Generally speaking, wines made from the Pinot Grigio grape are meant to be enjoyed upon release, and not really the type of wine you’d store in the cellar for a few years. But does that mean Pinot Grigio can’t age? Not necessarily.
When it comes to wines aging gracefully, everything depends on the quality of the fruit and the ability of the producer. Take, for example, Castello Banfi San Angelo Pinot Grigio — the only wine made 100% from grapes grown in Montalcino under the warm Tuscan sun. Situated in the southern part of Tuscany, Italy, Montalcino vineyards enjoy long, hot summer days and cool evenings — ideal conditions that allow Pinot Grigio grapes to ripen fully and produce rich, succulent wine that has the ability to evolve over time (if you choose to store it instead of drinking immediately).
But don’t take it from us — Tuscan wine expert John Fodera wrote this about San Angelo Pinot Grigio 2015 in his blog Tuscan Vines:
The taster is greeted by notable aromas of lemon grass, white peach, lemon zest and wet clay. It’s attractive to smell. On the palate, the wine is fresh and lively. Given that Montalcino is located in southern Tuscany, this wine develops more round flavors on the palate than it’s northern cousins from provinces like Trentino. Flavors of ripe peach, lemon and pineapple are persistent and ripe. Crisp and balanced, the acidity cleanses the palate delicately and leaves you ready for another taste. I chose this wine from my cellar to illustrate the differences between an “older” Pinot Grigio and the most recent (yet to be) release. Showing no signs of age and made the perfect pairing with the first pesto of the season. Wonderful value around $17 and a much better buy than one of the more “famous” and ubiquitous Pinot Grigio on the market.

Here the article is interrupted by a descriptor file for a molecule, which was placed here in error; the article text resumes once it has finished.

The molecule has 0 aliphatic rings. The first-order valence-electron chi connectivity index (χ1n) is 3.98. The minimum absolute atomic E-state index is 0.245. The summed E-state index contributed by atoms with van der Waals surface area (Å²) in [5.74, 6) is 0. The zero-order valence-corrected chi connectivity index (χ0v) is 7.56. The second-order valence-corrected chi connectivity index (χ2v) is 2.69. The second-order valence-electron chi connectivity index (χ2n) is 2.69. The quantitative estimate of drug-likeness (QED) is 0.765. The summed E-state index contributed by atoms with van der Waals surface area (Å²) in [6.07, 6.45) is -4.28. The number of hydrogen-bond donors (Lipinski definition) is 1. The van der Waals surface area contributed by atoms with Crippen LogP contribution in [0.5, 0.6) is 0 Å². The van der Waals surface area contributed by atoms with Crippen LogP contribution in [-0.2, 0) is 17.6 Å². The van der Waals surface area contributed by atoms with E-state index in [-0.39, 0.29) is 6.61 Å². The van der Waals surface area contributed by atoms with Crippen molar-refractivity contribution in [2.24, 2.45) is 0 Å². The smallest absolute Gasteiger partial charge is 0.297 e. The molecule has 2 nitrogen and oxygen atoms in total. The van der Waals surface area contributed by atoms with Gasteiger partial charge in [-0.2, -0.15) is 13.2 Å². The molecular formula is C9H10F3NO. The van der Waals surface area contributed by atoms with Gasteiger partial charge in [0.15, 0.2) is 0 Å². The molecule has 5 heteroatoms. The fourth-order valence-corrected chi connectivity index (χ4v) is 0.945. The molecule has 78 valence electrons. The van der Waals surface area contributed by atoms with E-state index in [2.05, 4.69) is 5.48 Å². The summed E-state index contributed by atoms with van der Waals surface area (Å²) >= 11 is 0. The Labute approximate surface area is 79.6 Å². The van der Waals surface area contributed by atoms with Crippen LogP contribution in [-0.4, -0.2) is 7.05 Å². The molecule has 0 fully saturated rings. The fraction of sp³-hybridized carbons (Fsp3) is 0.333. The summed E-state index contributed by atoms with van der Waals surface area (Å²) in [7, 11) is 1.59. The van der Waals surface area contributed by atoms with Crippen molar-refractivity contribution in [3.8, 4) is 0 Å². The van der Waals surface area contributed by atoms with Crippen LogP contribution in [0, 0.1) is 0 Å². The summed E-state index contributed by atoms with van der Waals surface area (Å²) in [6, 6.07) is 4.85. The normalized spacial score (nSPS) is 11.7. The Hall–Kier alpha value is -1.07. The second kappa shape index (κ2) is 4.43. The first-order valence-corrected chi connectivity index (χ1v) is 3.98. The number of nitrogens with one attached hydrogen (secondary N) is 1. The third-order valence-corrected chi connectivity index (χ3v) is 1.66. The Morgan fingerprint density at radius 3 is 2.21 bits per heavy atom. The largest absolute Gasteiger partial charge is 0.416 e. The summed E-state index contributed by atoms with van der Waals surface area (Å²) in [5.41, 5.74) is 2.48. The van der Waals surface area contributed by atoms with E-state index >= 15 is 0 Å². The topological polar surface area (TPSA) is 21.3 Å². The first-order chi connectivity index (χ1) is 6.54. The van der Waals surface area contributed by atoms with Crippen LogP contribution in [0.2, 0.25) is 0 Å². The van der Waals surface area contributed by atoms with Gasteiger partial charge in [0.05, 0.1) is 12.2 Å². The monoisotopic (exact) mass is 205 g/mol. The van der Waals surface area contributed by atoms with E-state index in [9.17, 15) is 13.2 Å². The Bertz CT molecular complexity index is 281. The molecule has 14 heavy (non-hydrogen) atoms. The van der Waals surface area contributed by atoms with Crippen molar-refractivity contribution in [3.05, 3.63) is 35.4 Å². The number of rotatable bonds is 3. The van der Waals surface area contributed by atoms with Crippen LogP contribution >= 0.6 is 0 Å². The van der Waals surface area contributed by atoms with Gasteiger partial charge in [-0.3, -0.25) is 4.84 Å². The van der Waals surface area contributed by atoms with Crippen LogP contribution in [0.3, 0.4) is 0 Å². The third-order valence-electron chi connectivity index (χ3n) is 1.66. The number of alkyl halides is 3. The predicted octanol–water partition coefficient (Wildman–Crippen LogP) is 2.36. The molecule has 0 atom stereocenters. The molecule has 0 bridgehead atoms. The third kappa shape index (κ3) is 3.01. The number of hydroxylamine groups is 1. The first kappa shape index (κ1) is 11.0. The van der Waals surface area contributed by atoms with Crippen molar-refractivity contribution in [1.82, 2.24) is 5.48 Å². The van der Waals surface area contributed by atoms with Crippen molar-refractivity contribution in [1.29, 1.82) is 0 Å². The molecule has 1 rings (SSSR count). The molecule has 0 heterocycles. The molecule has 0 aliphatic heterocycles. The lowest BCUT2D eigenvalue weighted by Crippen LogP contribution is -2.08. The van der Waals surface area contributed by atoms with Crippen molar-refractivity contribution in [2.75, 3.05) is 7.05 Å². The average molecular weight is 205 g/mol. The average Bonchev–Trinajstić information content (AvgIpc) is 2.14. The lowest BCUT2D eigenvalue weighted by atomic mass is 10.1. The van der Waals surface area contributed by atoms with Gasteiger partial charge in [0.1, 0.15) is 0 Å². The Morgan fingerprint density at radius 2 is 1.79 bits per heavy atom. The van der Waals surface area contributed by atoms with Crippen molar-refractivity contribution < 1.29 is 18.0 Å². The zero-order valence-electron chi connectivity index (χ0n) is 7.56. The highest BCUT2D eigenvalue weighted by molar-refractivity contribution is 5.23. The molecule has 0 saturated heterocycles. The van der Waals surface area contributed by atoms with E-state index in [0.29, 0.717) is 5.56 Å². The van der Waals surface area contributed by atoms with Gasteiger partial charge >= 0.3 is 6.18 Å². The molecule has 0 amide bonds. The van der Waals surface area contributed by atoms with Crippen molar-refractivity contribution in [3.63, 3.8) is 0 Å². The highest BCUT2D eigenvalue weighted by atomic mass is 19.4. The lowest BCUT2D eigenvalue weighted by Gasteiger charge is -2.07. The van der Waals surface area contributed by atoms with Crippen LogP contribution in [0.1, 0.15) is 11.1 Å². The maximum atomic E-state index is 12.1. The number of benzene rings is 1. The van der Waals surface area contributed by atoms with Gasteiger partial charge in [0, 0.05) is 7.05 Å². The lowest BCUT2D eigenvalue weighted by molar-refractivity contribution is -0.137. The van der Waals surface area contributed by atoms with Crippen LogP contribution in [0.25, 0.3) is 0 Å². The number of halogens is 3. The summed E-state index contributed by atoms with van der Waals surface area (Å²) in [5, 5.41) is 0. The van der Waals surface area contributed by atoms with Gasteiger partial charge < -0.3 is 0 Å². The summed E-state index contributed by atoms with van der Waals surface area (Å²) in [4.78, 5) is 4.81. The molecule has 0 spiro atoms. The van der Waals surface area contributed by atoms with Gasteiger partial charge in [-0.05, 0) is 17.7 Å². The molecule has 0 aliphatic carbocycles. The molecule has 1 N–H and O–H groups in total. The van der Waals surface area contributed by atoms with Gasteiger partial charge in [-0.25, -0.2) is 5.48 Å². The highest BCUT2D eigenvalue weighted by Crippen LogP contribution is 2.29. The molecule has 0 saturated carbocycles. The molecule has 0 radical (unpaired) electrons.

John also enjoyed San Angelo 2017:
The first thing that strikes you is the color. The 2017 is almost clear, like tainted water. It appears more delicate, but it really isn’t. The flavors and aromas are different, but no less concentrated. On the nose, the wine features flinty stone, lemon peel, grapefruit and petrol notes. On the palate, the wine is fresh and crisp with zippy acidity and a nice core of lemon and white nectarine. Fresh and clean on the finish, this plumped up against the backdrop of the burrata and held its own nicely with the pesto.
What say you? Do you prefer to drink Pinot Grigio when it’s at its freshest, or with a few years of age? Have you ever tasted a Pinot Grigio that improved with cellaring? Share your thoughts below.